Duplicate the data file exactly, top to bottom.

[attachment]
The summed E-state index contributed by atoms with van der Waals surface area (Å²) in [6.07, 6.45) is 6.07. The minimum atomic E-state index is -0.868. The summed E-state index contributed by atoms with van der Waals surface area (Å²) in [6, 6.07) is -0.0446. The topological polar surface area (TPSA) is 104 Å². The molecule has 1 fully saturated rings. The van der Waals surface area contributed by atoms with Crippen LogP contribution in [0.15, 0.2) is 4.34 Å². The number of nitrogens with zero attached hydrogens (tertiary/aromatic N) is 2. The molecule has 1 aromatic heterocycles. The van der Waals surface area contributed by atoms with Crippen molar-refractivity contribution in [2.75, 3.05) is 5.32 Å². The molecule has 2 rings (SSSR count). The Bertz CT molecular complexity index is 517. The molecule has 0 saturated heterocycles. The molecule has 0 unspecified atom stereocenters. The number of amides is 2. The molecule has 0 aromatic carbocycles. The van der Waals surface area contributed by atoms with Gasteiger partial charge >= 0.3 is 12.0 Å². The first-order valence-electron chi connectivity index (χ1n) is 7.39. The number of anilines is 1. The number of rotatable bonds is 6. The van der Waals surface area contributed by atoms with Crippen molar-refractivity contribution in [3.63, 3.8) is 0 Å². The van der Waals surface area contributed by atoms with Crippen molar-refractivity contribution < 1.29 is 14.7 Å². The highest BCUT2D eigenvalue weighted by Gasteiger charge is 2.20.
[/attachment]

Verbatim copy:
The summed E-state index contributed by atoms with van der Waals surface area (Å²) in [6.07, 6.45) is 6.07. The minimum atomic E-state index is -0.868. The summed E-state index contributed by atoms with van der Waals surface area (Å²) in [6, 6.07) is -0.0446. The topological polar surface area (TPSA) is 104 Å². The molecule has 1 fully saturated rings. The van der Waals surface area contributed by atoms with Crippen LogP contribution in [0.15, 0.2) is 4.34 Å². The number of nitrogens with zero attached hydrogens (tertiary/aromatic N) is 2. The molecule has 1 aromatic heterocycles. The van der Waals surface area contributed by atoms with Crippen molar-refractivity contribution in [2.75, 3.05) is 5.32 Å². The molecule has 2 rings (SSSR count). The Bertz CT molecular complexity index is 517. The molecule has 0 saturated heterocycles. The molecule has 0 unspecified atom stereocenters. The number of amides is 2. The molecule has 0 aromatic carbocycles. The van der Waals surface area contributed by atoms with Gasteiger partial charge >= 0.3 is 12.0 Å². The first-order valence-electron chi connectivity index (χ1n) is 7.39. The number of anilines is 1. The number of rotatable bonds is 6. The van der Waals surface area contributed by atoms with Crippen molar-refractivity contribution in [3.63, 3.8) is 0 Å². The van der Waals surface area contributed by atoms with Crippen molar-refractivity contribution < 1.29 is 14.7 Å². The highest BCUT2D eigenvalue weighted by Gasteiger charge is 2.20.